Social Marketing: Defend the Spend

By | July 23, 2009

Recent decisions by the UK government for serious investment in social change have brought up the spectre of spending money in bulk with the predictable results of another round of “Government spends X amount in wasteful spending of X amount” style commentary by the media..  It’s a traditional story, one steeped in time, mystery, and journalism macro-templates[1] As well as the problem of media misunderstanding social marketing (which is why definitions are important), there’s also a tendency of media outlets to criticise government spending because it’s government spending which is assumed to be wasted money largely because it’s spent by government.

Social marketing academics and practitioners need to get into the habit of defending the spend on social marketing interventions as a matter of routine behaviour.  In the UK, the crisis is on the expenditure of £30 million pounds on a social marketing campaign.  £30 million sounds like a lot of money, until you start doing breakdowns and explanations.  Then when you realise how little that amount means when you’re looking at what it’s being asked to do, and you’re looking at the size of the market it’s supposed to address (at which point, the average journalist should start sensing a story about government underfunding of vital services if you’re doing the job really well, because, well, look at the figures), you start to realise how small the investment actually is against the desired outcomes (it’s never helped by the fact social marketers keep succeeding on ill-funded campaigns. Improbably high ROI just encourages less spending next time).

Here’s how to explain £30 million in other terms.

  • The British population is just a shade under 61 million people.  Spending 30 million is fifty pence per head of population.  Once.
    • One off spent of less than a copy of The Telegraph per person in the UK.
    • Once.
    • For three years of work.
    • You can’t get a packet of crisps for 50p
  • Sports Analogies
    • 3/4 of a good English football captain for that price.
    • Roughly a single year of team salaries in the UK Rugby union Guinness Premiership. Teams there have a £2.25 million salary cap per team for 12 teams.
  • Looking at the actual figures, for £30 million, you get three years of operation
    • £10 million pounds a year pays for 64 operations
    • 64 operational areas operating at £156,250 per unit per year.
    • Spending £156,250 per region, per year on intervention to reduce long term drains on health funds through postponed death, general illness reduction, and the cost of lost labour during epidemics is socially profitable use of government funds.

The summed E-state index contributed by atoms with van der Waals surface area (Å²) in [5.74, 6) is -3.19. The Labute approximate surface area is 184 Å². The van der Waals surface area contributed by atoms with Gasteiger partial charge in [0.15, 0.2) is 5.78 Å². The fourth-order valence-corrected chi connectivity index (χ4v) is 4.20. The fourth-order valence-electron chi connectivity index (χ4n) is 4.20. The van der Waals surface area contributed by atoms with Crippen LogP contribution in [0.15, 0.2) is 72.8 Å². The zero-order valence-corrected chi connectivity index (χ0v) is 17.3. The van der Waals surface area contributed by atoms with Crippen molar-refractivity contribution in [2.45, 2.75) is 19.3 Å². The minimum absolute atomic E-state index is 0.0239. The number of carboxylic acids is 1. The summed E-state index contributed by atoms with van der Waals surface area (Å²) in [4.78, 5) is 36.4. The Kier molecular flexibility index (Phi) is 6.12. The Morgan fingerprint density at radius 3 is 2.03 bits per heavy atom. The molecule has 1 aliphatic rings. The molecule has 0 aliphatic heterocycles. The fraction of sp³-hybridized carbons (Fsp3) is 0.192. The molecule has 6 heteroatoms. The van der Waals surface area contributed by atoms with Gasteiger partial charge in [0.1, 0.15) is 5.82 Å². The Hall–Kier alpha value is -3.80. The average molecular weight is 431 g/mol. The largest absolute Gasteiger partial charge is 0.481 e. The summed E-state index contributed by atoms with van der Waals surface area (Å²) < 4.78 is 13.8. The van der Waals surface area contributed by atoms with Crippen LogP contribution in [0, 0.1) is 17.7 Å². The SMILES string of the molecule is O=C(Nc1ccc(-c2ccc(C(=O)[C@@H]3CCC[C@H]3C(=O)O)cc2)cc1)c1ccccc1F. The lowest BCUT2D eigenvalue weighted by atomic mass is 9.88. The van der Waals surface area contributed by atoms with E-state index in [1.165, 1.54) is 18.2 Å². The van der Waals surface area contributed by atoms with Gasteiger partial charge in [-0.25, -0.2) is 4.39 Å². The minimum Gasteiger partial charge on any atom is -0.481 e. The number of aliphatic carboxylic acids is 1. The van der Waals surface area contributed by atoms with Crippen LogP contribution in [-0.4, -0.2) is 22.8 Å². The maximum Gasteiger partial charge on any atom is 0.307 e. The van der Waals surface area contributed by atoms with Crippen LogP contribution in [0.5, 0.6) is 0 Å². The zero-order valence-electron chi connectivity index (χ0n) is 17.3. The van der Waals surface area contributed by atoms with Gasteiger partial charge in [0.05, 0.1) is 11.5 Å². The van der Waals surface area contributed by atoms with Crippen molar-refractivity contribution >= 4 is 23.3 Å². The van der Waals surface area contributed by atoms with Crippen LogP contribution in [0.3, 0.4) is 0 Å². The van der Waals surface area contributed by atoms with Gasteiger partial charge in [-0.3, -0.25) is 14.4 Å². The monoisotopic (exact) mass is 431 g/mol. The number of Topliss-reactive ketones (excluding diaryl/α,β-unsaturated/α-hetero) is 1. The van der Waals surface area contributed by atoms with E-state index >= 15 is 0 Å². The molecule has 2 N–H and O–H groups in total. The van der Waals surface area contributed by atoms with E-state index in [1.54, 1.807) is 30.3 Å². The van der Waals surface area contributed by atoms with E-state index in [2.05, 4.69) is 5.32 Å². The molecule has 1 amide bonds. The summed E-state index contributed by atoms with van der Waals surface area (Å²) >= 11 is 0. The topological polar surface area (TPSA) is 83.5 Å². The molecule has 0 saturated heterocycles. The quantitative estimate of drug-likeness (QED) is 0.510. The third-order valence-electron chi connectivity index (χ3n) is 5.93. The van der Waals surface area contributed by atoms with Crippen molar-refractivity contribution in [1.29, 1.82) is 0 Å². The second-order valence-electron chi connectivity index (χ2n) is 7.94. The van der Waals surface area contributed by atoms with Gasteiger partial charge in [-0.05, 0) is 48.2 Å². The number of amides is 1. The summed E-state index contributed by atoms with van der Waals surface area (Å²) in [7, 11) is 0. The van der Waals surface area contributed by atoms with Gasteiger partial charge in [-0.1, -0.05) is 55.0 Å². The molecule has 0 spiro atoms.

There’s also the cost of inaction versus the cost of action. Death has a buy-in rate, and a series of calculated prices based on age, earnings over time and other formula.   Break those out to show the cost of non-investment.

  • Investment against Death: Using some research from Massey and Ackerman (2003) I managed to source a cost per life (aka cost of death) calculation from 2003 that puts a financial value on the loss of  human life at USD$780,000 which translates roughly to £475,000 (+/- 5% for market fluctuation) for the cost of a premature death based on the foregone future earnings of a child who dies from asthma or cancer.
    • Save 63 children from premature asthma death, and you break even.  64 or more lives is profit.
    • 64 lives over 3 years amongst 64 agencies.
    • One less death per region every three years and the program’s recovering its own costs in lifetime yield.

Of course, never forget the “Think of the children” defence. Sure, it’s a rogue’s solution to the problem, but every now and then, it’s good to go rogue.

  • The less reasonable approach is to point out that £156250 is an investment in improving the life expectancy of English children, so why does the British media oppose measures to prevent children from health problems?
    • Why do The Daily Telegraph and the Daily Star support the premature deaths of children? Do they want children to die of preventable death and suffer from preventable disease? I ask you Minister, when did our media turn against this great nation and the future of our children?[2]

Currently, when challenged on expenditure, the usual reaction is to announce sweeping cuts to the budget that are stealth introduced by project overruns, and other accounting tricks.  That’s not the optimum solution, and it’s not a way to treat the general public. When challenged on the budgets, step up and defend the spend to the aggressor party. Talk to them, talk with them, and explain the alternatives, and ask them if they had the choice, would they choose differently?

And if they would, get them to explain and defend their spend to you. It’ll change how they see the world when they’re trying explain why spending £475,000 to save £156,250 is a sensible idea.

Reference

Massey R, and Ackerman, F (2003) Cost of preventable childhood illness: the price we pay for pollution, GDAE Working Paper No. 03-09.

Footnote

[1] No disrespect to our colleagues in the MSM. Remember, everyone loves the cookies but few people stop to remember the work of the cookie cutter.

[2] If in doubt, fall back on the children. It’s what the moral crusaders do all the time, and it really annoys them when they’re facing their own arguments.  Name one newspaper editor who’s made a stock in trade of shout “Won’t somebody think of the adults?”.